Evelyn Couch is having trouble in her marriage, and no one seems to take her seriously. While in a nursing home visiting relatives, she meets Ninny Threadgoode, an outgoing old woman, who tells her the story of Idgie Threadgoode, a young woman in 1920's Alabama. Through Idgie's inspiring life, Evelyn learns to be more assertive and builds a lasting friendship of her own with Ninny.Written by
Network and DVD versions contains some additional footage not included in the theatrical release:
Just after Big George is released by the KKK gang, and Grady tells the gang he doesn't recognize any of them, there is a scene where Grady tells Idgie that he doesn't wear size 14 shoes and that he is no member of the KKK. This scene is missing from the theatrical release.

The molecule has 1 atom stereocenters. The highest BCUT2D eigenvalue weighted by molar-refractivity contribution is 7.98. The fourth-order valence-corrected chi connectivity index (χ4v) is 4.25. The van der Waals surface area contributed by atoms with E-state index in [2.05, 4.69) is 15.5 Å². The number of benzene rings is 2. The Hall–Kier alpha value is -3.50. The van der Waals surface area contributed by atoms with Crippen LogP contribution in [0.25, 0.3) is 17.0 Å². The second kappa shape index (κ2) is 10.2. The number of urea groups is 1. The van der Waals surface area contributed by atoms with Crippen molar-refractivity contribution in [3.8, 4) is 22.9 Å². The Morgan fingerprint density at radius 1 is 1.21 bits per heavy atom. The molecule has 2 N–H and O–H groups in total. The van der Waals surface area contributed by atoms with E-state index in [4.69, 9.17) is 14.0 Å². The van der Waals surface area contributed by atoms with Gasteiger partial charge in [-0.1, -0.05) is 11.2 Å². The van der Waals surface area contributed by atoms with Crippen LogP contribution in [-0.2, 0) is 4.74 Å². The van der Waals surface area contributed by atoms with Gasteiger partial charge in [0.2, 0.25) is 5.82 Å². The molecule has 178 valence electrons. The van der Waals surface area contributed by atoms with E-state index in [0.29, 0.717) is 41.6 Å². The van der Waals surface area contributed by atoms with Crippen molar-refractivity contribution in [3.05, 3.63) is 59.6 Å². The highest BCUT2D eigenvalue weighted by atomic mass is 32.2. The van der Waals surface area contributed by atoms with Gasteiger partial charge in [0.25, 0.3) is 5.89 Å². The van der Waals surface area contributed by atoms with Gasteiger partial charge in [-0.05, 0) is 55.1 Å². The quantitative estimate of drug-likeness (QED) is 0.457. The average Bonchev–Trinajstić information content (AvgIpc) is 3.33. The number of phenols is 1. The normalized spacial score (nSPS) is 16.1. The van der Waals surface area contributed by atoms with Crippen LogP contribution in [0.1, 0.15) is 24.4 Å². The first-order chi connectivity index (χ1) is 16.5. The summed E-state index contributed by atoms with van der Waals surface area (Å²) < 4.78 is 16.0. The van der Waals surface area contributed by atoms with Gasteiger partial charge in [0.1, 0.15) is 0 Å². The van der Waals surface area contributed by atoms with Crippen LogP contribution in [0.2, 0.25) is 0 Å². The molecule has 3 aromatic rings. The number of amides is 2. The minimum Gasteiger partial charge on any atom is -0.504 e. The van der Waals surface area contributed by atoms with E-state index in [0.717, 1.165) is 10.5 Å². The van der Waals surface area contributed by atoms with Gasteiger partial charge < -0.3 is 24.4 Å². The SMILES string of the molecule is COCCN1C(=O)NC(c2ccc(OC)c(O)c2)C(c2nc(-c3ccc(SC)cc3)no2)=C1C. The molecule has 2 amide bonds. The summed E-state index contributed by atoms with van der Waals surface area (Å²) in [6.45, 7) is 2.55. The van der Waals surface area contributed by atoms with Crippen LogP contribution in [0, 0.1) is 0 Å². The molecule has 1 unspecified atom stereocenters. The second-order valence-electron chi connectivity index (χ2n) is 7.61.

A scene is added in which Ninny Threadgoode and Evelyn Couch go to a Baptist Church and see a gospel singer perform. She sings "Listen to the Rain."
This is a film you are bound to fall in love with. All of its characters feel real, intense, reaching out to touch with their passion and the film's nostalgic feel.
It contains some of my favorite performances of all time: Masterson, Parker, Tandy, and Bates give their very best, bringing two life fictional women who feel real, strong, and powerful. The film is very emotional, never maudlin, never disrespecting any of its components or the audience. It allows us to feel we are part of a world that might not exist anymore. What I like most about the film is how it embraces a passion for living.
There is much to be admired about the technical aspects of the film as well. It travels back and forth in time, with a structure that is hard to describe but a joy to watch as it shows how the main relationships were born, developed, and eventually were transformed into something more spiritual. The music is haunting and quite suitable to the delicate relationships, and the photography makes everyone and everything lovely, dreamlike at times.
The film will live on and will eventually be regarded as a classic. It deserves it so.
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